The State of the Global Islamic Economy 2019/20 report released in November 2019, indicates 1.8 billion Muslim around the world spent 5.1% more on halal food and beverages in 2018 to reach $1.37 trillion versus the previous year.
DID YOU KNOW – the top halal food exporters to the 57 Organisation of Islamic Cooperation (OIC) member states remain non-Muslim countries.
Muslims spent overall a $2.2 trillion on halal and Islamic lifestyle sector. The lifestyle sectors include apparel, travel, and media and recreation. The expenditure on F&B accounted for around 63.6%.
The Muslim segment makes up around 17% of global food and beverage spend, said the report produced by growth strategy research and advisory firm DinarStandard.
Indonesia leads with $173 billion spent on F&B, followed by Turkey on $135 billion and Pakistan on $119 billion.
However, the top halal food exporters to the 57 Organisation of Islamic Cooperation (OIC) member states remain non-Muslim countries.
Major halal meats exporter Brazil sold around $5.5 billion to OIC states, followed by Australia’s $2.4 billion and $621 million from Sudan.
Overall, $210 billion in food and beverages were exported to OIC countries in 2018, according to the report.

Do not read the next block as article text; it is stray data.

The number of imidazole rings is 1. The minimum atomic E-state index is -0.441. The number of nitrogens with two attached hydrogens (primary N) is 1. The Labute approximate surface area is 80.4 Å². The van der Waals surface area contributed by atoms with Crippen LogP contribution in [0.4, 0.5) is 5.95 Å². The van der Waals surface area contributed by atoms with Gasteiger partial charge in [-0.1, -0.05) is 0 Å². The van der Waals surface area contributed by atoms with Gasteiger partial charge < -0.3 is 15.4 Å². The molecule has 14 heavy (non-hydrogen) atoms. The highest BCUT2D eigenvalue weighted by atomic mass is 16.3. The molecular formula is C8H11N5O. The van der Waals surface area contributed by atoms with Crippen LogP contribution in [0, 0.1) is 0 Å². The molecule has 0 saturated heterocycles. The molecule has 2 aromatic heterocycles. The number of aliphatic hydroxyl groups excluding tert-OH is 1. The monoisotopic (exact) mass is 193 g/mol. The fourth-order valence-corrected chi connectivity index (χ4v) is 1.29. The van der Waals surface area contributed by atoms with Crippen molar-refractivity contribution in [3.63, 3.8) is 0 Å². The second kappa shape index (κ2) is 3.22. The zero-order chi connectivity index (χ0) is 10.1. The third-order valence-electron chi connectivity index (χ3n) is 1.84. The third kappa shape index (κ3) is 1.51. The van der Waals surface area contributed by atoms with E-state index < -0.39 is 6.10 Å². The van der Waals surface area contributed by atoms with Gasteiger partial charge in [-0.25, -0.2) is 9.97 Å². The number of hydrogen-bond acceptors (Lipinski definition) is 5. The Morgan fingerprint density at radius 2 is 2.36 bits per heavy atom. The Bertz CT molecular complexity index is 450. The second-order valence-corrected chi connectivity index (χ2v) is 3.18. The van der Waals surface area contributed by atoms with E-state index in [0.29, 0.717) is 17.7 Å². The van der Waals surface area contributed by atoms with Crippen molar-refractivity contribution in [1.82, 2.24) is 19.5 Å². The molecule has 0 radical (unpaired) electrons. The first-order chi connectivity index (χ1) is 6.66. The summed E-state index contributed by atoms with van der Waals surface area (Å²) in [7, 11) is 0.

Key challenges for the halal food sector still revolve around certification as a means to reassure Muslim consumers their food truthfully adheres to Islamic requirements.
“As the food production chain has changed, Muslims have had to pay heightened attention to labeling of products across the value chain, with concerns spanning non-ritually slaughtered meat to porcine gelatin, additives and colourings,” said the report.
As the halal sector continues to grapple with many regulations, standards and certifiers, it is increasingly also being asked to be mindful of its social impact.
“Halal certification continues to remain fragmented throughout the world, with sustainability not yet a core component of the certifying process,” the report said.
It puts the number of countries with halal regulations at 52.
“Albeit with some positive development in halal, the halal food industry can play a stronger role in supporting the environment and in driving improved outcomes for the world’s poorest,” it added.
The halal food sector, said the report, has “substantial runway” to realise its full ethical role. More at Salaam Gateway.